New system recovers fresh water from power plants (16/06/2018)

A system devised by engineers recovers fresh water from power plants. It could provide a low-cost source of drinking water for parched cities around the world, while also cutting plant operating costs.

30 percent of the UK's natural gas could be replaced by hydrogen, cutting carbon emissions (16/06/2018)

Almost a third of the natural gas fueling UK homes and businesses could be replaced by hydrogen, a carbon free fuel, without requiring any changes to the nation's boilers and ovens.

E- textiles control home appliances with the swipe of a finger (16/06/2018)

Electronic textiles could allow a person to control household appliances or computers from a distance simply by touching a wristband or other item of clothing -- something that could be particularly helpful for those with limited mobility. Now researchers, have developed a new type of e-textile that is self-powered, highly sensitive and washable. A video of an e-wristband in action is available.

Transferring quantum information using sound (16/06/2018)

Scientists have found a new way to transfer quantum information. They propose using tiny mechanical vibrations. The atoms are coupled with each other by 'phonons' -- the smallest quantum mechanical units of vibrations or sound waves.

This is what a stretchy circuit looks like (16/06/2018)

Researchers have made a new hybrid conductive material -- part elastic polymer, part liquid metal -- that can be bent and stretched at will. Circuits made with this material can take most two-dimensional shapes and are also non-toxic.

Realization of high-performance magnetic sensors due to magnetic vortex structures (16/06/2018)

Magnetic sensors play a key role in a variety of applications, such as speed and position sensing in the automotive industry or in biomedical applications.

A way to use underwater fiber-optic cables as seismic sensors (16/06/2018)

A team of researchers from the U.K., Italy and Malta has found a way to use fiber-optic cables already on the ocean floor as seismic detectors. In their paper published in the journal Science, the team describes how they made their discovery and how it would work.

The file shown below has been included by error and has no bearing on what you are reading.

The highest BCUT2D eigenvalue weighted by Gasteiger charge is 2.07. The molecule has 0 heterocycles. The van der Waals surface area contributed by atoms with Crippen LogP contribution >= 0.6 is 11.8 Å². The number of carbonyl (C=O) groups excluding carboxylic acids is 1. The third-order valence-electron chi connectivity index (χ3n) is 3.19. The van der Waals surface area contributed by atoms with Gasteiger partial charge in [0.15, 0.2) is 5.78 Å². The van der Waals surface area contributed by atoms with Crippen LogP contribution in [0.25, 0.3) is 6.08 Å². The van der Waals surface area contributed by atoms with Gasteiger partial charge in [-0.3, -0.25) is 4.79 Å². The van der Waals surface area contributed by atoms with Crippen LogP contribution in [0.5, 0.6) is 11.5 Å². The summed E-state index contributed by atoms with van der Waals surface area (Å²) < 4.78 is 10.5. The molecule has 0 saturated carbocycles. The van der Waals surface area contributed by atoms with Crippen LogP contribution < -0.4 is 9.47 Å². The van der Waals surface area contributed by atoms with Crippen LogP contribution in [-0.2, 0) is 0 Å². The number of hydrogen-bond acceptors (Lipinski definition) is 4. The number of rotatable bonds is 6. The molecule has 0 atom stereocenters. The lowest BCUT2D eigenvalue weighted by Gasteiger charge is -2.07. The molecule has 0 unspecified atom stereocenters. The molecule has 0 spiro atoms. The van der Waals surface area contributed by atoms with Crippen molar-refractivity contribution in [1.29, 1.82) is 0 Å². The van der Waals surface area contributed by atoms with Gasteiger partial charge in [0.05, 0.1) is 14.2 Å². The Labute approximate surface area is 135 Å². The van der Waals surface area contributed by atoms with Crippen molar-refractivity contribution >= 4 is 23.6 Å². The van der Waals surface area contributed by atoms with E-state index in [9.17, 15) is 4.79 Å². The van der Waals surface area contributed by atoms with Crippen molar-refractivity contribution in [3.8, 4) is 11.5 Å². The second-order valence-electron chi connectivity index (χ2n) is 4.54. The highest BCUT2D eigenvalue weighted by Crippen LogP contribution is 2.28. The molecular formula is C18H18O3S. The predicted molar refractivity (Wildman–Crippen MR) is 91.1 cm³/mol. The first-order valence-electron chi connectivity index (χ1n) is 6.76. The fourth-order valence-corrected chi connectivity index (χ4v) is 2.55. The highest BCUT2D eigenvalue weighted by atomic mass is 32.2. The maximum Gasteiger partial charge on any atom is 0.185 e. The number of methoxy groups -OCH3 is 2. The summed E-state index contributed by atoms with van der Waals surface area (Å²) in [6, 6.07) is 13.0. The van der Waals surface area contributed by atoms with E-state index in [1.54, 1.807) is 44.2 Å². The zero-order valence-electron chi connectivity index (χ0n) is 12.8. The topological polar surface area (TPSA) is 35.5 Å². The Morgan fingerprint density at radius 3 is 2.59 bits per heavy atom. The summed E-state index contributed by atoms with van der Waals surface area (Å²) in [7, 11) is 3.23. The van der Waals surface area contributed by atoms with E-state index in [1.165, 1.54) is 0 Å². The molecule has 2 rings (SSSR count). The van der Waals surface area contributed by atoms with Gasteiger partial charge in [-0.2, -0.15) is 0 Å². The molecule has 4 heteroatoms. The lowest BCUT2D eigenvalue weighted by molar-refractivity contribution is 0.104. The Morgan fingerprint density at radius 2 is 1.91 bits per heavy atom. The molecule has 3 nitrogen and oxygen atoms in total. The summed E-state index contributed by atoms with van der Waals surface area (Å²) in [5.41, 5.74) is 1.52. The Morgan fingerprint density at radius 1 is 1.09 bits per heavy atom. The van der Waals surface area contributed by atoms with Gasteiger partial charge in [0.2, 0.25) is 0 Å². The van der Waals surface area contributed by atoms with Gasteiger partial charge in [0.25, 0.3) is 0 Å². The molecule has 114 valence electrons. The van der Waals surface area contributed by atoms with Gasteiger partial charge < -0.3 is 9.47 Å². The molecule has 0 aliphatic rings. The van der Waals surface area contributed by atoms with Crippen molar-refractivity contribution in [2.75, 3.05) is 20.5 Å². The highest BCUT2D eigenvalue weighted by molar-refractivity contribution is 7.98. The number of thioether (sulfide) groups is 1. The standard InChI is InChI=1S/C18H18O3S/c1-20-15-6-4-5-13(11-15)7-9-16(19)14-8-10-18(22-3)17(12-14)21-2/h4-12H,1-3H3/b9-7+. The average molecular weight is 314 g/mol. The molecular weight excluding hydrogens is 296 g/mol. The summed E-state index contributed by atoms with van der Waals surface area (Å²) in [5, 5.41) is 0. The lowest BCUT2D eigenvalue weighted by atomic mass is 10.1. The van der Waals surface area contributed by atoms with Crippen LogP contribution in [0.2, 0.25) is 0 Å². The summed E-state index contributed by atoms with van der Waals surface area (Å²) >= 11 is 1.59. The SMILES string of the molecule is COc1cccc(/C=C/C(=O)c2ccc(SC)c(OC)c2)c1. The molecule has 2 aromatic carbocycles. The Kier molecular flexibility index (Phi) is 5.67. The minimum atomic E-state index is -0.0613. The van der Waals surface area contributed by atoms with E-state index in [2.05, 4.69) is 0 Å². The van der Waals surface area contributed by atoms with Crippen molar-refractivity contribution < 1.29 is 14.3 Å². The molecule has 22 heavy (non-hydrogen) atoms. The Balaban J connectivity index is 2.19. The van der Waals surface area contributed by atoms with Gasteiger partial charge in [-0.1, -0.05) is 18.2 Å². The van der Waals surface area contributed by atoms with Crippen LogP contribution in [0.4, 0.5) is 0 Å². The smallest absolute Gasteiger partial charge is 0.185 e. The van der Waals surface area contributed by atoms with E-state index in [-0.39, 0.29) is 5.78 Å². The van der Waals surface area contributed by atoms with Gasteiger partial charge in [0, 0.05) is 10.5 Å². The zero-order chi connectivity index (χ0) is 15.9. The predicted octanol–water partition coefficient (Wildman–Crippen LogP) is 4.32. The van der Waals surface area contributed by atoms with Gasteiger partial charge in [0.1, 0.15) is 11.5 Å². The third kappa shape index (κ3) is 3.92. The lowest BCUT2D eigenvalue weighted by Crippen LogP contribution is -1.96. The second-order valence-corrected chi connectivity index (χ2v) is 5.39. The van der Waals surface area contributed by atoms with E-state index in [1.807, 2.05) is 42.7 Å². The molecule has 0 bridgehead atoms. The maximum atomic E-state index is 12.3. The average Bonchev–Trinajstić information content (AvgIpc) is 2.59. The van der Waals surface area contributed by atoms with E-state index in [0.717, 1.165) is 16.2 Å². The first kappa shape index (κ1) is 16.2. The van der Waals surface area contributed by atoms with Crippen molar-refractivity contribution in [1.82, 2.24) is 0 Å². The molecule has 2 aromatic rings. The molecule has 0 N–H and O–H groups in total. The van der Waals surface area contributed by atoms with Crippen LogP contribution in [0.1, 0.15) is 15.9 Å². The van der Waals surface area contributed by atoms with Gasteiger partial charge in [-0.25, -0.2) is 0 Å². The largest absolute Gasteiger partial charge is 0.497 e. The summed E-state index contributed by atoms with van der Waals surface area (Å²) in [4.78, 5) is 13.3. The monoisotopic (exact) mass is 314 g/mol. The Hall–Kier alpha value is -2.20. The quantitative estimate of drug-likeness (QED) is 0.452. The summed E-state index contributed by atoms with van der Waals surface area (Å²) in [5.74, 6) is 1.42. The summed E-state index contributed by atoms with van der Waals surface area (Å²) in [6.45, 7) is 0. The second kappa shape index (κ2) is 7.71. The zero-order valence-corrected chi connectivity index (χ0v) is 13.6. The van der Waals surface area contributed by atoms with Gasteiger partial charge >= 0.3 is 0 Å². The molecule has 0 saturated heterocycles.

The future of AI needs hardware accelerators based on analog memory devices (16/06/2018)

Imagine personalized Artificial Intelligence (AI), where your smartphone becomes more like an intelligent assistant – recognizing your voice even in a noisy room, understanding the context of different social situations or presenting only the information that's truly relevant to you, plucked out of the flood of data that arrives every day. Such capabilities might soon be within our reach – but getting there will require fast, powerful, energy-efficient AI hardware accelerators.

Physicists create new class of 2D artificial materials (12/06/2018)

In 1965, a renowned physicist theorized that ferroelectric metals could conduct electricity despite not existing in nature. For decades, scientists thought it would be impossible to prove the theory by Philip W. Anderson, who shared the 1977 Nobel Prize in physics. It was like trying to blend fire and water, but a Rutgers-led international team of scientists has verified the theory.

Designing a better superconductor with geometric frustration (12/06/2018)

Study shows a magnet-controlled 'switch' in superconductor configuration provides unprecedented flexibility in managing the location of vortex filaments, altering the properties of the superconductor.